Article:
• In the program brief, all the projects have been listed.

  • The external stakeholders have been informed about the program plan.

  • When the review is completed for the documents, the tranches will be set in motion.

Kylie is reviewing both the documents. In the next section, let us find out Kylie’s feedback after the review.

Identifying a Program Solution

After reviewing both the documents, Kylie has found the following mistakes as shown in the table below. She has also explained the reasons why it is a mistake. Following are the feedback given by Kylie after reviewing the program brief and the program preparation plan:

Mistakes in the documents provided by the Program Manager

Feedback is given by the SRO

In the program brief, all projects have been listed.

The mistake here is that Chao failed to understand that the ‘identifying a program’ process focuses on laying the groundwork and program brief is a document that provides a formal basis for assessing the viability of the program.

So it does not include a list of all the projects.

Projects list is prepared in the ‘defining a program’ process as part of the projects dossier.

The external stakeholders have been informed about the program plan.

External stakeholders are identified as part of the ‘defining a program’ process and not as part of the ‘identifying a program’ process.

When the review is completed for the documents, the tranches will be set in motion.

Here the mistake is that the tranches are usually defined only in the ‘defining a program’ process after the review of the program brief and program preparation plan document in the same process.

Tranches are defined in the ‘defining a program’ process.

In the next section, we will look at the Roles and Responsibilities used in ‘identifying a program’.

Roles and Responsibilities

The table shown below, depicts the roles and responsibilities of the Sponsoring Group, Senior Responsible Owner or SRO, Program Manager and Business Change Managers or BCMs in each step of the ‘identifying a program’ process.

In the table,

  • ‘R’ represents those who are responsible to get the work done and

  • ‘A’ represents those who are accountable or answerable for the program’s success.

  • ‘C’ represents those who are consulted and those who support and have the information or capability and

  • ‘I’ represents those who are informed or notified but not consulted.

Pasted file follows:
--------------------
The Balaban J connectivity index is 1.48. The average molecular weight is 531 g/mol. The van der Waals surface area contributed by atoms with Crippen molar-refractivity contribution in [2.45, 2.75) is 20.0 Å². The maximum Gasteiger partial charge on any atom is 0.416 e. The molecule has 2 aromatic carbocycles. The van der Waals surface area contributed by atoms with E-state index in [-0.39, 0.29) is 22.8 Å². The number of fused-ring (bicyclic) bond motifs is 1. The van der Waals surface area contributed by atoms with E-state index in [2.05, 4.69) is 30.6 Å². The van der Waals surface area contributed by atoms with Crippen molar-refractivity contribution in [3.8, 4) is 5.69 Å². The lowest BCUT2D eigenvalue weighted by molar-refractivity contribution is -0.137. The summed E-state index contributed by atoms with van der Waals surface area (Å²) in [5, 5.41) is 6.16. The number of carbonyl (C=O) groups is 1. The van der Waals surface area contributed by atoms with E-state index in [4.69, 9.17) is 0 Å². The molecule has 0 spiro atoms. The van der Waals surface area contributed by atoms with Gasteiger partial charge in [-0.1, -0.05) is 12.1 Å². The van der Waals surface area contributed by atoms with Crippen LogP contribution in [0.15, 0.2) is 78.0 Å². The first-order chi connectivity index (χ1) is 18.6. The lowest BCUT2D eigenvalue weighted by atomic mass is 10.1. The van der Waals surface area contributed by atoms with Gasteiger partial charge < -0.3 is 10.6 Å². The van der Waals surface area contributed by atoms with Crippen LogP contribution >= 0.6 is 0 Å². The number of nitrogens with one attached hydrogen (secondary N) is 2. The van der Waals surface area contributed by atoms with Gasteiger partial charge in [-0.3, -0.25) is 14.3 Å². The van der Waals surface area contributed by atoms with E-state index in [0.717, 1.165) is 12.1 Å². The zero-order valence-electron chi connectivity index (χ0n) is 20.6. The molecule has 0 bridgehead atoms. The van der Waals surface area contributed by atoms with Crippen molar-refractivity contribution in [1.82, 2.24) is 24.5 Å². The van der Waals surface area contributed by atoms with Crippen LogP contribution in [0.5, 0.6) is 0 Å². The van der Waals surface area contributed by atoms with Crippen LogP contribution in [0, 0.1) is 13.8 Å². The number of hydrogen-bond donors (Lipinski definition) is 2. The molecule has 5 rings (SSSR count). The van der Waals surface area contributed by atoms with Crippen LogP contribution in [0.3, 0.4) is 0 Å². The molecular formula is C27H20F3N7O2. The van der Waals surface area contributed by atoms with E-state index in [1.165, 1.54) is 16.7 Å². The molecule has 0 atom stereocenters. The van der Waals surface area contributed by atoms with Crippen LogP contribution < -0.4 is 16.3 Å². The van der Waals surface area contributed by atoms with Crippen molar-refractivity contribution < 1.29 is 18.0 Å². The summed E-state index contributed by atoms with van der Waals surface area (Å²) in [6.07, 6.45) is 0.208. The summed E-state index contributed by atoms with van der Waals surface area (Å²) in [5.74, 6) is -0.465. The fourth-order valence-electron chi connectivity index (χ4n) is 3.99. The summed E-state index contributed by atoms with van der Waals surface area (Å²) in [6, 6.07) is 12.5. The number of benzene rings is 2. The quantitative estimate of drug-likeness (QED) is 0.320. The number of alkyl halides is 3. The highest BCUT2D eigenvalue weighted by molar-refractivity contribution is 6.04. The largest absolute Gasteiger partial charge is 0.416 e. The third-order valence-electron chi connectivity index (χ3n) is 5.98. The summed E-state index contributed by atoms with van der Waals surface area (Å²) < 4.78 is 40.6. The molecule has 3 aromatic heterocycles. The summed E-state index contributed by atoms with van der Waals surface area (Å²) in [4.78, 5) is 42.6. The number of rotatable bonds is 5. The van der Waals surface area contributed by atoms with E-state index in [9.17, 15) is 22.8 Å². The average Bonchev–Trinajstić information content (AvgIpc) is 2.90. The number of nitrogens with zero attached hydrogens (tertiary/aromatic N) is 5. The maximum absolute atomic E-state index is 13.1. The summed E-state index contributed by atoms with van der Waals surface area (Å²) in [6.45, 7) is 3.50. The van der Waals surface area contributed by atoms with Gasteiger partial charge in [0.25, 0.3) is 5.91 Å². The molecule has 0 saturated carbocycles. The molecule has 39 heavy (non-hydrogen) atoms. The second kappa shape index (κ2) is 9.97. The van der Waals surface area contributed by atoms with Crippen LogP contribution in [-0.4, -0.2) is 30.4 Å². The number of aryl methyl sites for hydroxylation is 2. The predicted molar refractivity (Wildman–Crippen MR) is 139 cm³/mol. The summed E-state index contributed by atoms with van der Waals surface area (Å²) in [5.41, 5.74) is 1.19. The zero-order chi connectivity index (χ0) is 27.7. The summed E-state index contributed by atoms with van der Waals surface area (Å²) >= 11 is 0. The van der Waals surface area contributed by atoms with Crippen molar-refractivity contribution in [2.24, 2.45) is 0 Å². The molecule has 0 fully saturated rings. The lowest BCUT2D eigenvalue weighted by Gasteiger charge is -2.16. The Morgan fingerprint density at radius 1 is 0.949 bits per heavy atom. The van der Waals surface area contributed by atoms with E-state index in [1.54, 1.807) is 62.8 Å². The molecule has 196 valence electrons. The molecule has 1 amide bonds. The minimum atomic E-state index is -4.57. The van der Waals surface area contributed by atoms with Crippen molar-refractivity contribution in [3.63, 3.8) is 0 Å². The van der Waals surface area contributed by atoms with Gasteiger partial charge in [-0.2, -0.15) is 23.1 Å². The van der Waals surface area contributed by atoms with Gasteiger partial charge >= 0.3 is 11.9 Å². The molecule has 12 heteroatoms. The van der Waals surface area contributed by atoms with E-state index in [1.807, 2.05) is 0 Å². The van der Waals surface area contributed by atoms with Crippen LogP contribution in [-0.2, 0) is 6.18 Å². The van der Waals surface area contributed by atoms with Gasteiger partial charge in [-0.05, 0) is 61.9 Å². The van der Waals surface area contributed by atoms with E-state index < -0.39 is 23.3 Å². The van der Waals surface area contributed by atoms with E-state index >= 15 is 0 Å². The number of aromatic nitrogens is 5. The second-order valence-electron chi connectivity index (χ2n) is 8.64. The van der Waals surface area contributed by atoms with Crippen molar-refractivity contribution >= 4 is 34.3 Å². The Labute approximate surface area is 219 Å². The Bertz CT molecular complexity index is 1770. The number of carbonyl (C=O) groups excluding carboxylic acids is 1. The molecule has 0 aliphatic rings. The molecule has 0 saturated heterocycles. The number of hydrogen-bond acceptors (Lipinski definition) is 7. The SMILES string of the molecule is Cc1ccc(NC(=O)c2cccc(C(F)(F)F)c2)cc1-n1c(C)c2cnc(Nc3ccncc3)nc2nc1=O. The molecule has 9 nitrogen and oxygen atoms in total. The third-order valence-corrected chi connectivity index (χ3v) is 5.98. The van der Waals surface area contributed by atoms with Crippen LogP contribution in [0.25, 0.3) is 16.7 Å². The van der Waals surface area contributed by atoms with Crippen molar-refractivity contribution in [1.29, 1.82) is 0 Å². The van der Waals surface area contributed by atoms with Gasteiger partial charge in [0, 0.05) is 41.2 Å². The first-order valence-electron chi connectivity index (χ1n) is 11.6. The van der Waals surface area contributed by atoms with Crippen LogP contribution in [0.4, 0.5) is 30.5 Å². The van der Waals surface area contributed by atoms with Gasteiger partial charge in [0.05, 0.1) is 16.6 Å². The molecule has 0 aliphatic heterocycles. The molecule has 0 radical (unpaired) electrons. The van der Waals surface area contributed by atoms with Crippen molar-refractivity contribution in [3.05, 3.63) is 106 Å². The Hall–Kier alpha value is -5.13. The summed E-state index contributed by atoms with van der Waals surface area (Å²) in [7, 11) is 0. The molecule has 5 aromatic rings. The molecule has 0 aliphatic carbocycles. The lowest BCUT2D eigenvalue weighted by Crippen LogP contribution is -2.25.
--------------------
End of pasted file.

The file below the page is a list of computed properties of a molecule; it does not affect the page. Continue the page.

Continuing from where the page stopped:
As observed from the table, the accountability or ‘A’ is mostly owned by the Sponsoring Group in the ‘identifying a program’ process.

The sponsoring Group needs to sponsor the program, appoint the SRO and Program Board and give the approval to proceed based on the independent review of the program brief.

The two most important outputs of this process, program brief, and program preparation plan are prepared by the Program Manager and BCMs represented by ‘R’, with the help of other expert resources.

Even though it is prepared by others, the SRO is accountable for both these documents, as represented by ‘A’.

In the next section, we will focus on the documents used in the ‘identifying a program’ process.

Documents Used in Identifying a Program Purpose

The following are the purposes of the various documents used in the ‘identifying a program’ process.

Programme Mandate

The purpose of the program mandate is to describe the required outcomes from the program, based on the strategic and policy objectives. It is also called the strategic or embryonic business case in some organizations.

Programme Brief

The purpose of the program brief is to assess whether the program is viable and achievable. It is also referred to as the outline business case. Information stated here evolves into many documents including the vision statement, risk and issue register, and business case in the “defining a program” process.

Programme Preparation Plan

The purpose of the program preparation plan is to provide details on how “defining a program” process will be undertaken.

In the next section, we will focus on these documents in detail.

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Documents Used in Identifying a Program Information

The following are the information available in the documents used in the ‘identifying a program’ process. Let us start with the program mandate document.

Program Mandate

Following are some information about the programme mandate document:

  • It should define the strategic objectives and initial budget for the program.

  • It should also make a note to include the program’s context and other organizations (internal or external) likely to be affected by the program. This will help to gauge how the program fits in the corporate mission and goals.

  • It should identify the critical success factors and the organizational improvements delivered by the program.

  • The document should specify the possible strategies and approaches for delivery, to maximize the chances of success.

  • The document should provide the initial assurance arrangements to ensure that the work in the first phase is carried out in an orderly manner.

  • The document should set expectations in terms of timescales, costs, benefits, constraints, and deadlines that need to be met by the program to be successful.